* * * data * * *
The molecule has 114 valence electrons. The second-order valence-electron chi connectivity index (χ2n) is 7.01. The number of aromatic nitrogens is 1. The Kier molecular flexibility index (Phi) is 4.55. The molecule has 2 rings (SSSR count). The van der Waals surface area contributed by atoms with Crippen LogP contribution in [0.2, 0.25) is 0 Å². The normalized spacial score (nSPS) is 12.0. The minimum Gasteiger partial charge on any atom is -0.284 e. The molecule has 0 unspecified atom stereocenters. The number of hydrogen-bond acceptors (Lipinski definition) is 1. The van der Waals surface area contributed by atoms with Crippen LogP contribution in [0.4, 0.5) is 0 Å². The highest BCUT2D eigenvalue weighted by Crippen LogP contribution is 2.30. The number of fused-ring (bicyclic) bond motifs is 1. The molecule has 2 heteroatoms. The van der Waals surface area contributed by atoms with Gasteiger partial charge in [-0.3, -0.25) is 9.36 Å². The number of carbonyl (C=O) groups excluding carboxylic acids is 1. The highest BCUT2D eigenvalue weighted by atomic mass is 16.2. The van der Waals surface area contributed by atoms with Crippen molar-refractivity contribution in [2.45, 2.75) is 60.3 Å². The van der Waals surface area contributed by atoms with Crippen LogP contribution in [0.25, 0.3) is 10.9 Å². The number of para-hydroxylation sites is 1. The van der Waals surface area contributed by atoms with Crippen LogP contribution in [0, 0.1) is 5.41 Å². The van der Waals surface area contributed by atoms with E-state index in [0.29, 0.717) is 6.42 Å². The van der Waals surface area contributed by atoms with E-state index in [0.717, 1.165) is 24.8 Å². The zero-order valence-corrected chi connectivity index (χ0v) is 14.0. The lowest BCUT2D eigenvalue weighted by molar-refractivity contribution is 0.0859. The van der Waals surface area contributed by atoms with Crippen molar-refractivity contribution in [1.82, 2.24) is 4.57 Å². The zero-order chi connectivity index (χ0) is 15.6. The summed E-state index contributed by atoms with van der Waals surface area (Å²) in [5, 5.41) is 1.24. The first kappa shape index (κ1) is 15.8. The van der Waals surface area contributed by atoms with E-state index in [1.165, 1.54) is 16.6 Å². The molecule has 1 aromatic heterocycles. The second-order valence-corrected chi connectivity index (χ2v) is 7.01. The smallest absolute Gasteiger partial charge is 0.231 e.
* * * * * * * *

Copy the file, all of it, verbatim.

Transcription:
The molecule has 114 valence electrons. The second-order valence-electron chi connectivity index (χ2n) is 7.01. The number of aromatic nitrogens is 1. The Kier molecular flexibility index (Phi) is 4.55. The molecule has 2 rings (SSSR count). The van der Waals surface area contributed by atoms with Crippen LogP contribution in [0.2, 0.25) is 0 Å². The normalized spacial score (nSPS) is 12.0. The minimum Gasteiger partial charge on any atom is -0.284 e. The molecule has 0 unspecified atom stereocenters. The number of hydrogen-bond acceptors (Lipinski definition) is 1. The van der Waals surface area contributed by atoms with Crippen LogP contribution in [0.4, 0.5) is 0 Å². The highest BCUT2D eigenvalue weighted by Crippen LogP contribution is 2.30. The number of fused-ring (bicyclic) bond motifs is 1. The molecule has 2 heteroatoms. The van der Waals surface area contributed by atoms with Gasteiger partial charge in [-0.3, -0.25) is 9.36 Å². The number of carbonyl (C=O) groups excluding carboxylic acids is 1. The highest BCUT2D eigenvalue weighted by atomic mass is 16.2. The van der Waals surface area contributed by atoms with Crippen molar-refractivity contribution in [2.45, 2.75) is 60.3 Å². The van der Waals surface area contributed by atoms with Crippen LogP contribution in [0.25, 0.3) is 10.9 Å². The number of para-hydroxylation sites is 1. The van der Waals surface area contributed by atoms with Crippen LogP contribution in [0, 0.1) is 5.41 Å². The van der Waals surface area contributed by atoms with E-state index in [0.29, 0.717) is 6.42 Å². The van der Waals surface area contributed by atoms with E-state index in [0.717, 1.165) is 24.8 Å². The zero-order valence-corrected chi connectivity index (χ0v) is 14.0. The lowest BCUT2D eigenvalue weighted by molar-refractivity contribution is 0.0859. The van der Waals surface area contributed by atoms with Crippen molar-refractivity contribution in [1.82, 2.24) is 4.57 Å². The zero-order chi connectivity index (χ0) is 15.6. The summed E-state index contributed by atoms with van der Waals surface area (Å²) in [5, 5.41) is 1.24. The first kappa shape index (κ1) is 15.8. The van der Waals surface area contributed by atoms with E-state index in [1.165, 1.54) is 16.6 Å². The molecule has 1 aromatic heterocycles. The second-order valence-corrected chi connectivity index (χ2v) is 7.01. The smallest absolute Gasteiger partial charge is 0.231 e.